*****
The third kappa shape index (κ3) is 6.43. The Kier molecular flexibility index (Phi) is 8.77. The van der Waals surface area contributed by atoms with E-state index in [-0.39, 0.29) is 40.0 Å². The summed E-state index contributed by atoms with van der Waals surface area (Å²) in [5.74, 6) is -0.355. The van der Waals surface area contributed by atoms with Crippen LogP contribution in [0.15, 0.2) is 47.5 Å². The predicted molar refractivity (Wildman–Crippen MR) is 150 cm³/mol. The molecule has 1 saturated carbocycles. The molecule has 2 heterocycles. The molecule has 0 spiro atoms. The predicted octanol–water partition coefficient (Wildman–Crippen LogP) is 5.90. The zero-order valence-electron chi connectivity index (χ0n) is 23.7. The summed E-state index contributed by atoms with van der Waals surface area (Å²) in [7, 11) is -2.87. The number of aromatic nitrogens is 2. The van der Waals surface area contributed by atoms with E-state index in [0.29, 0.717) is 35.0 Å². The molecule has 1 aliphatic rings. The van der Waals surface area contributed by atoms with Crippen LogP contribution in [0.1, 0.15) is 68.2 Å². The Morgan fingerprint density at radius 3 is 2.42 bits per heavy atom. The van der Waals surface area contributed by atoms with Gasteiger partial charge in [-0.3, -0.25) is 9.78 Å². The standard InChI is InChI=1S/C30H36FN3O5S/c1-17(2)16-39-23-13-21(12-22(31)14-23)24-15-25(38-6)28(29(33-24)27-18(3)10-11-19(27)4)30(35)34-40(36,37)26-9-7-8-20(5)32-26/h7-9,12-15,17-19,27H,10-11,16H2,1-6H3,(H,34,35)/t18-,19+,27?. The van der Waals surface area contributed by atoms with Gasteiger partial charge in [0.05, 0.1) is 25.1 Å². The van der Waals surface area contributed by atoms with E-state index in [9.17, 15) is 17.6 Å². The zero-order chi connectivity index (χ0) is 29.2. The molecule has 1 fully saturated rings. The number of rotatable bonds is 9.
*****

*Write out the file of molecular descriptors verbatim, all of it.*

The third kappa shape index (κ3) is 6.43. The Kier molecular flexibility index (Phi) is 8.77. The van der Waals surface area contributed by atoms with E-state index in [-0.39, 0.29) is 40.0 Å². The summed E-state index contributed by atoms with van der Waals surface area (Å²) in [5.74, 6) is -0.355. The van der Waals surface area contributed by atoms with Crippen LogP contribution in [0.15, 0.2) is 47.5 Å². The predicted molar refractivity (Wildman–Crippen MR) is 150 cm³/mol. The molecule has 1 saturated carbocycles. The molecule has 2 heterocycles. The molecule has 0 spiro atoms. The predicted octanol–water partition coefficient (Wildman–Crippen LogP) is 5.90. The zero-order valence-electron chi connectivity index (χ0n) is 23.7. The summed E-state index contributed by atoms with van der Waals surface area (Å²) in [7, 11) is -2.87. The number of aromatic nitrogens is 2. The van der Waals surface area contributed by atoms with E-state index in [0.29, 0.717) is 35.0 Å². The molecule has 1 aliphatic rings. The van der Waals surface area contributed by atoms with Crippen LogP contribution in [0.1, 0.15) is 68.2 Å². The Morgan fingerprint density at radius 3 is 2.42 bits per heavy atom. The van der Waals surface area contributed by atoms with Gasteiger partial charge in [-0.3, -0.25) is 9.78 Å². The standard InChI is InChI=1S/C30H36FN3O5S/c1-17(2)16-39-23-13-21(12-22(31)14-23)24-15-25(38-6)28(29(33-24)27-18(3)10-11-19(27)4)30(35)34-40(36,37)26-9-7-8-20(5)32-26/h7-9,12-15,17-19,27H,10-11,16H2,1-6H3,(H,34,35)/t18-,19+,27?. The van der Waals surface area contributed by atoms with Gasteiger partial charge in [0.05, 0.1) is 25.1 Å². The van der Waals surface area contributed by atoms with E-state index in [9.17, 15) is 17.6 Å². The zero-order chi connectivity index (χ0) is 29.2. The molecule has 1 fully saturated rings. The number of rotatable bonds is 9.